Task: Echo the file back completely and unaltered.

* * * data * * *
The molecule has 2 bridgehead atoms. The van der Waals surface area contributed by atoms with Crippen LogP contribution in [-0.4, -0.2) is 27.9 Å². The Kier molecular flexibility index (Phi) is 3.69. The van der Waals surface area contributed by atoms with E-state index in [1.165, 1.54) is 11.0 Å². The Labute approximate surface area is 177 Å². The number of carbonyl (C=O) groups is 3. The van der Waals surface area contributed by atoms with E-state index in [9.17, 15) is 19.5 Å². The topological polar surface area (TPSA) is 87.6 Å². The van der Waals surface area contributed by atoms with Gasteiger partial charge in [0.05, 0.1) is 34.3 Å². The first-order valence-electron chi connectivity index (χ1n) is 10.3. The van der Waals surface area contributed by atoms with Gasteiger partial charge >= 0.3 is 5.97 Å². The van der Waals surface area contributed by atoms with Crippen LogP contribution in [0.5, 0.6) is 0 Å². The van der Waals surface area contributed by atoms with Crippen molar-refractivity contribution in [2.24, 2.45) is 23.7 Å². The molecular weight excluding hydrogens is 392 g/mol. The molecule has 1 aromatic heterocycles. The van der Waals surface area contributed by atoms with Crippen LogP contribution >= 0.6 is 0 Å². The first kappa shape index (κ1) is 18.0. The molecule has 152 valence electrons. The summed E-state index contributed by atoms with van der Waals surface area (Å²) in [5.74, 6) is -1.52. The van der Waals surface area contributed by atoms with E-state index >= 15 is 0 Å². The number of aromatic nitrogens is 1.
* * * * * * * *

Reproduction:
The molecule has 2 bridgehead atoms. The van der Waals surface area contributed by atoms with Crippen LogP contribution in [-0.4, -0.2) is 27.9 Å². The Kier molecular flexibility index (Phi) is 3.69. The van der Waals surface area contributed by atoms with E-state index in [1.165, 1.54) is 11.0 Å². The Labute approximate surface area is 177 Å². The number of carbonyl (C=O) groups is 3. The van der Waals surface area contributed by atoms with E-state index in [9.17, 15) is 19.5 Å². The topological polar surface area (TPSA) is 87.6 Å². The van der Waals surface area contributed by atoms with Gasteiger partial charge in [0.05, 0.1) is 34.3 Å². The first-order valence-electron chi connectivity index (χ1n) is 10.3. The van der Waals surface area contributed by atoms with Gasteiger partial charge >= 0.3 is 5.97 Å². The van der Waals surface area contributed by atoms with Crippen LogP contribution in [0.5, 0.6) is 0 Å². The van der Waals surface area contributed by atoms with Crippen molar-refractivity contribution in [2.24, 2.45) is 23.7 Å². The molecular weight excluding hydrogens is 392 g/mol. The molecule has 1 aromatic heterocycles. The van der Waals surface area contributed by atoms with Crippen LogP contribution >= 0.6 is 0 Å². The first kappa shape index (κ1) is 18.0. The molecule has 152 valence electrons. The summed E-state index contributed by atoms with van der Waals surface area (Å²) in [5.74, 6) is -1.52. The van der Waals surface area contributed by atoms with E-state index >= 15 is 0 Å². The number of aromatic nitrogens is 1.